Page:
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Fatigue is one of the most common side effects of radiation therapy. Fatigue may be caused by anemia, poor appetite or depression. It may also be related to toxic substances that are produced when cancer cells break down and die. During radiation therapy, the body uses more energy to heal itself, so fatigue will not always be relieved by rest. Making daily trips for radiation treatments can also be tiring.

Radiation therapy to any area of the body can make a person feel more tired than usual, but fatigue is more common when larger areas of the body are treated. Fatigue is more likely to occur if radiation is given to the groin, pelvis and the penis.

Fatigue usually occurs during the second week of radiation treatment or later. Symptoms of fatigue may increase or become more severe over the course of treatment. Fatigue usually goes away gradually after treatment has ended, but some people continue to feel tired for several weeks or months after radiation therapy.

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Loose bowel movements

Loose bowel movements or diarrhea can occur when the lining of the intestines become irritated because of radiation therapy. Abdominal cramping may occur with diarrhea. Loose bowel movements or diarrhea often begin 2–3 weeks into radiation therapy. Men with advanced penile cancer who have radiation therapy to the pelvic lymph nodes have the highest risk for loose bowel movements.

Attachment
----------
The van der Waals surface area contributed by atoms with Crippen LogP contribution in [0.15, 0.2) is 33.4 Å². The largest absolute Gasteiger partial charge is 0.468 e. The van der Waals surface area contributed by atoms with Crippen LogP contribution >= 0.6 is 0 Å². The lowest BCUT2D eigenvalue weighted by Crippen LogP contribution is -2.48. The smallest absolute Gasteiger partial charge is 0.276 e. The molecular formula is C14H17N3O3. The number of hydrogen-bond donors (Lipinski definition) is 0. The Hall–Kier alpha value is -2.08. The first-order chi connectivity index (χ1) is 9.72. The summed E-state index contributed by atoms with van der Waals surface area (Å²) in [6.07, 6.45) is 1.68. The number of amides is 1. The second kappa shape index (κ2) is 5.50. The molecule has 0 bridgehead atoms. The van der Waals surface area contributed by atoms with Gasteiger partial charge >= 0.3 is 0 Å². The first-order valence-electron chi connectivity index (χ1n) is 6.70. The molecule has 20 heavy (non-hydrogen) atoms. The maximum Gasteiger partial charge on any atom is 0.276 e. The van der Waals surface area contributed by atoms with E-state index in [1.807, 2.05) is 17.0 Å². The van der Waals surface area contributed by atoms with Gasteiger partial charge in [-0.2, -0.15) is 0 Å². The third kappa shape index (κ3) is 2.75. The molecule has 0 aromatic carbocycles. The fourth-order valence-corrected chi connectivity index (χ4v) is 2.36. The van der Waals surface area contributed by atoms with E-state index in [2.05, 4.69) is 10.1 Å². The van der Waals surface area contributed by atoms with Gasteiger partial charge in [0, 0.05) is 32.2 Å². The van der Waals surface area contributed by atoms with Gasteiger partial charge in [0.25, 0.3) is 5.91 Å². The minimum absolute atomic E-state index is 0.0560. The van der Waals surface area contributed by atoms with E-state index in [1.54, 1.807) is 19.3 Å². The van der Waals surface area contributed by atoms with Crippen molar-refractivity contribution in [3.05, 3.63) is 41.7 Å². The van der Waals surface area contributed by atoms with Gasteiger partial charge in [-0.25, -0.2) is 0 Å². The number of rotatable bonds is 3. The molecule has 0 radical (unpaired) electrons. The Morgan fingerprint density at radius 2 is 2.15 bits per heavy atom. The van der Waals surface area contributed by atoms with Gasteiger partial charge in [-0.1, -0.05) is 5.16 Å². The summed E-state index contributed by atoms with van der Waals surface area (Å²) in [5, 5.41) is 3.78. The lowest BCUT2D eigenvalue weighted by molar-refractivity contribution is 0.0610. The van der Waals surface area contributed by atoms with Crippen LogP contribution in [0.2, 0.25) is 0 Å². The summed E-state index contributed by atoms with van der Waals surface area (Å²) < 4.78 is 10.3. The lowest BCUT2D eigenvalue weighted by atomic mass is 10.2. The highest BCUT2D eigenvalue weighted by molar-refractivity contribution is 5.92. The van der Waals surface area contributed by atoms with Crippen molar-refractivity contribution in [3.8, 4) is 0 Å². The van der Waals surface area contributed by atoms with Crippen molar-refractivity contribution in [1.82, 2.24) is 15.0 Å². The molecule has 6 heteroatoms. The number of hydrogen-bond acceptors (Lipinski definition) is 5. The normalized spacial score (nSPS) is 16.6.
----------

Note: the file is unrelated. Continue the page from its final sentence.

Report diarrhea to the radiation therapy team. They can suggest over-the-counter or prescription medications to help relieve diarrhea.

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Painful urination

Painful urination (dysuria) may occur after radiation therapy. Symptoms usually occur within 2 weeks after radiation therapy is completed. They gradually go away 6–8 weeks after radiation is completed.

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Blood clots

Men receiving brachytherapy usually need to stay in bed at the hospital during the course of the treatment, which lasts 4-5 days. Lying in bed for long periods of time can cause the blood in the legs to clot. This may lead to a deep vein thrombosis (DVT), which is a blood clot in the deep part of the leg.

Leg exercises and blood thinners are often recommended to prevent blood clots.

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Radiation necrosis